- First prepare the Chicken stuffing – Heat the oil in a large shallow pan and when well heated, add the finely chopped onions. Cook on medium heat until translucent and slightly brown
- Add the ginger and garlic paste, mix well, and then add the tomatoes. Mix again, and cook on high heat until the tomatoes are soft. The idea is to let all the water from the tomatoes and onions evaporate
- Now add all the powdered spices as well as the salt to taste. Mix well, allow to cook for a minute or so, and then add all the chicken. Mix to envelop the chicken in the onion, tomato and spices mixture
- Lower the heat, put a lid on the pan and allow the chicken to cook. When cooked through, check if any water has released – if it has, continue to cook until the mixture is fairly dry. Garnish with coriander leaves and a handful of sliced onions. Set aside.
To assemble the roll –>
- Heat a large, circular pan and place one cooked Indian flatbread on it. When the flatbread is heated on one side, place a small ladle-ful of the egg mixture on one side. Allow the egg to cook over the flatbread over medium heat. When you can see that the egg is partially cooked and begun to stick to the flatbread, carefully flip it over to let it cook completely.
When the egg has cooked through, remove and place the flatbread + egg, egg-side-up, on a plate. Place a small strip of the chicken mixture in the middle, spoon a dollop of the mint and coriander chutney, sprinkle some of the sliced red onion, roll up and eat!
Special thanks to Shruti and her daughter Niassa, who made this cooking project so very special for me. Isn’t Niassa totally huggable? :-)
Hello dear readers! As Sabera is busy with her hot and happening life (that was sarcasm. she’s drowning in class assignments and some pretentious business school stuff ;) ) I thought I’d drop by here and share a recipe I hold quite dear to my heart. The reason I do is because this Mango Fish Taco recipe is a culmination of several hours of experimental cooking in my kitchen, not to mention the winner of the last Iron Chef cooking competition my friends and I organize and participate in!
I’m quite proud of this recipe because it has so many yummy flavors that I love all combined together – the fresh meaty flavor of Mahi-mahi fish, the tang of mango, and the spicy flavors from different types of seasonings and spices such as Caribbean jerk seasoning. While my recipe involves making every separate component from scratch, you can most certainly substitute some components with the store-bought variety. You can also use the exact same recipe and serve with soft tortillas as a main dish or with tortilla chips as a snack. This is a very very good recipe for entertaining and I strongly suggest you make it if you’d like to delight your guests. My tip is to make the condiments a day in advance so all you have to do the day of is grill the fish. So, here’s my recipe for yummy yummy Mango Fish Tacos!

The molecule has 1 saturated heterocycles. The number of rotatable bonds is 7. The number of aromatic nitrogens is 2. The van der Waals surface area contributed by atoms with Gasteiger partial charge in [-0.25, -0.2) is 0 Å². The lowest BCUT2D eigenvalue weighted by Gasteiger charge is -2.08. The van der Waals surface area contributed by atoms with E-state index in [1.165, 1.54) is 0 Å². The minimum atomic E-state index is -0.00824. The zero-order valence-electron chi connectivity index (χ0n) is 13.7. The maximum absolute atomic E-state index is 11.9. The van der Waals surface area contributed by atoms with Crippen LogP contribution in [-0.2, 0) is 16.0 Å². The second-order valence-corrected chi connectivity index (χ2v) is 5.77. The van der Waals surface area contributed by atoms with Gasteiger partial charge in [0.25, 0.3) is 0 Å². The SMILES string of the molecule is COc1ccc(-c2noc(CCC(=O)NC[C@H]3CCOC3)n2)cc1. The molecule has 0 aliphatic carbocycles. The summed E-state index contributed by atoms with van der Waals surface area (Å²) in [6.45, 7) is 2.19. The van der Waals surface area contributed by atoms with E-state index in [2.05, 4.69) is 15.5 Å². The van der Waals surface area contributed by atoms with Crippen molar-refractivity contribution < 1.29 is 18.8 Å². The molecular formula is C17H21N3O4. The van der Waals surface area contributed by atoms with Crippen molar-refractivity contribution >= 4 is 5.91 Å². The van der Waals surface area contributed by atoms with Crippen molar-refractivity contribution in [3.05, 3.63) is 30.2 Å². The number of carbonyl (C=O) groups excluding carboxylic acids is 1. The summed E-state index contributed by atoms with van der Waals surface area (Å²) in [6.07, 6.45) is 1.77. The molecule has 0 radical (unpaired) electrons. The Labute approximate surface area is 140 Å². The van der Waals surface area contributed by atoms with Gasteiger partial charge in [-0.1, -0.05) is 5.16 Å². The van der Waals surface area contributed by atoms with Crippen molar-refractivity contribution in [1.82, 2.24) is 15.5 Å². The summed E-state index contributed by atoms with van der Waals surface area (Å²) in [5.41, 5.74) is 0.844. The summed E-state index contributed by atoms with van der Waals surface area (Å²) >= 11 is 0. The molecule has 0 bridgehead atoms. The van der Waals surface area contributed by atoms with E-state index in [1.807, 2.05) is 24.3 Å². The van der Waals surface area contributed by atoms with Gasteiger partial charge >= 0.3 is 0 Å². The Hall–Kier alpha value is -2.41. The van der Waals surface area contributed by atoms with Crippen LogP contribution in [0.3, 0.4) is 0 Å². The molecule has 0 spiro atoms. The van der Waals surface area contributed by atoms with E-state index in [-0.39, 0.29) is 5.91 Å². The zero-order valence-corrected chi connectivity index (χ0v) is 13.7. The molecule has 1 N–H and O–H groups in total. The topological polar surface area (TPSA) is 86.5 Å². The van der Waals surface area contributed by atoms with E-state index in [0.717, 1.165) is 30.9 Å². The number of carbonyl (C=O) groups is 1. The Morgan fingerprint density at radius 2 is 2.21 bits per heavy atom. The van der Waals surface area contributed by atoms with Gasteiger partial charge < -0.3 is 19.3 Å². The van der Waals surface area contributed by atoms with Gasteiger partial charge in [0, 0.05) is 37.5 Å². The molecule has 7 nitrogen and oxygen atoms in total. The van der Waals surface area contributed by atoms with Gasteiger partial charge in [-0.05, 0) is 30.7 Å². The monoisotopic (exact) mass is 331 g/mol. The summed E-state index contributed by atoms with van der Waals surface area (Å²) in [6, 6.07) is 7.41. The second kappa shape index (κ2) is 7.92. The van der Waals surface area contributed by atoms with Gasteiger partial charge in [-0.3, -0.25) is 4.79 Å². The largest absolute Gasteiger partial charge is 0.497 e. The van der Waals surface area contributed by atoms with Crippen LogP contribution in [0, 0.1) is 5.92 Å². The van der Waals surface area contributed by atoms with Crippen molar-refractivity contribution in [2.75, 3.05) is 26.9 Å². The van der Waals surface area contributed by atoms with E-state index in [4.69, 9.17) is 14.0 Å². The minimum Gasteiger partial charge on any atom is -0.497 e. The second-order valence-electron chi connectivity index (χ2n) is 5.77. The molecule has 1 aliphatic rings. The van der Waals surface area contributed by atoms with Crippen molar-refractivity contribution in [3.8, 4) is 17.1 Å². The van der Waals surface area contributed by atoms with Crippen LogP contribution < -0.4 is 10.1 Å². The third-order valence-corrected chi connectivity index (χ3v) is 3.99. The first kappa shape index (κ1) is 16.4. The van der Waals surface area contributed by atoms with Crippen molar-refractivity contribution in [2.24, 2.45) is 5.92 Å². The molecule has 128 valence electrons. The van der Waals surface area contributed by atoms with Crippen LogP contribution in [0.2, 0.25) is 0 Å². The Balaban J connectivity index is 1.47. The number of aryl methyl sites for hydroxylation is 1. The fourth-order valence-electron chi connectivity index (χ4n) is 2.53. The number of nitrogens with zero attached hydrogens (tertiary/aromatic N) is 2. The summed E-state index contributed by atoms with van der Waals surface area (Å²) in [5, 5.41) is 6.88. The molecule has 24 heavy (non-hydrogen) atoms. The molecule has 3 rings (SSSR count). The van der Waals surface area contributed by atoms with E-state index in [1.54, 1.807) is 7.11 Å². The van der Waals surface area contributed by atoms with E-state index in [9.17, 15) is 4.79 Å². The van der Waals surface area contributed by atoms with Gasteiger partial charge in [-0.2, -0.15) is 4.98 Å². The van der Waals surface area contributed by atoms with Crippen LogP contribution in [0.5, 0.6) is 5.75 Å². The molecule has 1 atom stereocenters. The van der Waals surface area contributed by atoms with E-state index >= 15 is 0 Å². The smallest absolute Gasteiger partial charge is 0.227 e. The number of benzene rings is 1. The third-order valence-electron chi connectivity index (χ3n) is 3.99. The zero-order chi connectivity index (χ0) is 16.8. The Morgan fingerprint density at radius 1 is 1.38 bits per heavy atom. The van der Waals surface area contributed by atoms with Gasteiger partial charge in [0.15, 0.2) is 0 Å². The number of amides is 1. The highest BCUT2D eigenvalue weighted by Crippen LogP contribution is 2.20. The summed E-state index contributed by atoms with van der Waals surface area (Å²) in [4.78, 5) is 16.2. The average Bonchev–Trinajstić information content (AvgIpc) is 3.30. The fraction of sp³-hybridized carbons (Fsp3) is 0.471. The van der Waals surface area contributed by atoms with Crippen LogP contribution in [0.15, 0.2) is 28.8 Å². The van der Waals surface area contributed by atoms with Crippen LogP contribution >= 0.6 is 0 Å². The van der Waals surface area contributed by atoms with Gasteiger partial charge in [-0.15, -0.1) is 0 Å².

Step 1: Make the slaw (make this a day in advance)
- 1 cup mayonnaise
- 1/4 cup diced red peppers (roasted preferred)
- 1/4 cup diced green peppers
- 1/4 cup diced yellow onion
- 1/4 cup diced carrots
- 1/4 cup diced celery
- 1/4 cup chopped fresh cilantro leaves
- 1 teaspoon chili powder
- 1/2 teaspoon cayenne powder
- 1/4 cup sugar
- 1/3 cup white vinegar
- 1 head green cabbage, quartered and sliced into thin strips
In mixing bowl mix all ingredients together except the cabbage. Once evenly mixed add the cabbage and turn with your hands or spoons until the cabbage is evenly coated. Cover and store in refrigerator until ready to serve. Should be made 24 hours in advance.
Step 2: Make the BBQ Sauce (Can also be made a day in advance)
Mix all of the following ingredients in food processor and puree. Pour into a bowl or jar and refrigerate.
- 1/2 cup mango chunks
- 2 roasted red bell peppers,
- 2 tablespoons brown balsamic vinegar
- 2 tablespoons white balsamic vinegar
- 3 tablespoons white vinegar
- 1/2 tablespoon Caribbean jerk seasoning or any BBQ seasoning
- 1/4 tablespoon crushed red pepper flakes
- 1 cup BBQ sauce
Step 3: Make the Cilantro White Sauce (Make a day in advance)
Mix all of the ingredients in a mixing bowl until thoroughly combined. Cover and store in the refrigerator.
- 1 cup plain yogurt
- 1 cup sour cream
- 1/2 bunch chopped fresh cilantro leaves
- 1/4 teaspoon ground cumin
- 1/4 teaspoon coriander powder
- 1/4 teaspoon chili powder
- 1/4 teaspoon cayenne pepper
- 1/4 teaspoon salt
- 1/4 teaspoon freshly ground black pepper
- ½ tsp white vinegar
Step 4: Make the Guacamole!
Mix all these together. Cover and refrigerate.
- 2 fresh avocados, halved, pitted and flesh diced
- 2 fresh jalapenos, diced
- 1 lime, juiced
- 1/4 cup diced red onion diced
- 1 teaspoon fresh minced garlic
- ¼ cup of roasted corn
- 1 teaspoon salt
- 1 teaspoon freshly ground black pepper
- 1/2 teaspoon crushed red pepper flakes
- 1/2 bunch chopped fresh cilantro leaves
Step 5: Make the fish
- 1 to 1 1/2 pounds mahi mahi or talapia skinned and cleaned
- Blackening seasoning
- Olive oil
- 1 dozen (6-inch) flour tortillas or taco chips
- 1 cup shredded cheese of choice
- 1 cup diced tomatoes